Moral Suffering in Frontline Social Care Workers: A Study of Moral Injury and Moral Distress
Sara HARPERContact / Kontakt / Kapcsolat & Anatoli KARYPIDOU
EJMH Vol 19, e0021 (2024) 1-18;
Received: 4 September 2023; Accepted: 29 April 2024; Online: 24 June 2024
Section: Research Papers
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Introduction: Moral suffering (MS) is psycho-emotional harm derived from a conflict between one’s circumstances and one’s deeply held moral values. It includes the constructs of moral distress (MD) and moral injury (MI) and is characterized by constraints or mandates preventing the perceived morally correct event. Evidence has demonstrated the application of MS in helping professions, and research has linked MS to a deterioration of mental health, self-identity, worldview, and job-performance.

Aims: In this study, we examined the relationship between MD, MI, burnout, and external/internal constraints in Frontline Social Care Workers (FSCWs) in the UK.

Methods: We employed a quantitative, cross-sectional correlational design, recruiting 119 FSCWs (female = 91.6%, tenure 1–2 years = 27.4%) using convenience sampling. Participants completed an online survey including the Moral Injury Events Scale and the Copenhagen Burnout Inventory. Measures for MD, external constraints (stress, time, and resources), and internal constraints (psychological safety and preparedness) were informed by previous research.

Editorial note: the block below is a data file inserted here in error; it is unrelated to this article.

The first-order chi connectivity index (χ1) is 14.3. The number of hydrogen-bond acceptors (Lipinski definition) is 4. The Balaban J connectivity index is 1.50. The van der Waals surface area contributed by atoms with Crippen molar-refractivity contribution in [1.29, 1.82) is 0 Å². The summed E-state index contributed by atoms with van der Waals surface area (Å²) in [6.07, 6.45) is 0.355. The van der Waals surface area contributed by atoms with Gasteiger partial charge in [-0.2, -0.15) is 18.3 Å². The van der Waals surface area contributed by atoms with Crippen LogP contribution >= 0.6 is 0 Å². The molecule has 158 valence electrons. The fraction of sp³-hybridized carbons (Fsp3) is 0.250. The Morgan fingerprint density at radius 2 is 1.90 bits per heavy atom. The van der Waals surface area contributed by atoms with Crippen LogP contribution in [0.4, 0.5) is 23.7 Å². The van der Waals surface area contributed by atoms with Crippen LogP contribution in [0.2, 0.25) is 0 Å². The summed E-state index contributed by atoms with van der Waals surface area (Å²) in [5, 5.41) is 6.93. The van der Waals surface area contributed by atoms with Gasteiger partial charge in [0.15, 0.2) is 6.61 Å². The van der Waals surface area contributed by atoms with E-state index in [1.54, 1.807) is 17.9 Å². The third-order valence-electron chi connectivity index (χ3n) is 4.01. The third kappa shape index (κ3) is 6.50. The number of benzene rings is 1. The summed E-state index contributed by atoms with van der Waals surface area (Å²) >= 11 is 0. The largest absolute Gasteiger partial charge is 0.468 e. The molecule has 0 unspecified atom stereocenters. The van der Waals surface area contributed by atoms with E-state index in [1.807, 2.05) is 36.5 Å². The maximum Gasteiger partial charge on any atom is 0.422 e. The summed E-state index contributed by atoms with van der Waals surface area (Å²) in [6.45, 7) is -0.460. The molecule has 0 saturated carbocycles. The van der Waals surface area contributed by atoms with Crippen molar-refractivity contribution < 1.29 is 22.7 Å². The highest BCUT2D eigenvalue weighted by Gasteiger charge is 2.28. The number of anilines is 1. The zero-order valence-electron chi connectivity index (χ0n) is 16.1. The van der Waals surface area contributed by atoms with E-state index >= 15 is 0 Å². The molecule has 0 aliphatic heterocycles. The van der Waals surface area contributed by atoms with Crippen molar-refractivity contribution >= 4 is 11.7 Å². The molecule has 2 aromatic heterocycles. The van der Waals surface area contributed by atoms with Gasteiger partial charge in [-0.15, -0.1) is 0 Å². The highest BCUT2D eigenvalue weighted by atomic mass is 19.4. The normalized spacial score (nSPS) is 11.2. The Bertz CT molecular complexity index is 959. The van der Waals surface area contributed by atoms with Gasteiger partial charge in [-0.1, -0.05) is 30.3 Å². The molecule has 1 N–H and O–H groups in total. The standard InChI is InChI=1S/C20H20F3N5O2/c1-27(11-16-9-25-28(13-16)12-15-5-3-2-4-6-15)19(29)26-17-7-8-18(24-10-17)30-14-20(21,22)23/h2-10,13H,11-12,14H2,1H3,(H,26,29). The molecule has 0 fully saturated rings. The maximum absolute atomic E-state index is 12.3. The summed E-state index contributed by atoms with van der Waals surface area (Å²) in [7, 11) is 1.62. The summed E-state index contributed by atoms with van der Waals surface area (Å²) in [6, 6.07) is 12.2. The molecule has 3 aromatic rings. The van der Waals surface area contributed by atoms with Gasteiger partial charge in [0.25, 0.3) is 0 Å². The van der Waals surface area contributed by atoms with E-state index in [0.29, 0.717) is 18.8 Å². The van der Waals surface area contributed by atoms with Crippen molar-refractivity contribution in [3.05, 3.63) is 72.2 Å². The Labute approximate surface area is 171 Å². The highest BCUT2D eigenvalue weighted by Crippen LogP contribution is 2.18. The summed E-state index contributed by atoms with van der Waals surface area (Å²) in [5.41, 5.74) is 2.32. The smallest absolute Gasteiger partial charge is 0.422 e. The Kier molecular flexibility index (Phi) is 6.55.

Results: Participants reported a significant prevalence of moderate-to-high MD (25.4%), MI (33.3%), and burnout (64.9%), and we found significant relationships between the constructs and dimensions. Constraints were significant predictors of MS (explaining 35.3% of MD variance and 30.1% of MI variance), with stress, time, and psychological safety making the strongest contributions.

Conclusions: FSCWs can be examined as a unitary population experiencing morally challenging circumstances that may result in MS and burnout. Improved MS measures, increased awareness, and policy shifts are necessary to redefine the paradigm of work-related distress, taking systemic constraints and the potential for moral harm into account.


moral suffering, moral injury, moral distress, social care, frontline workers

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Birmingham Newman University, United Kingdom



Birmingham Newman University, United Kingdom

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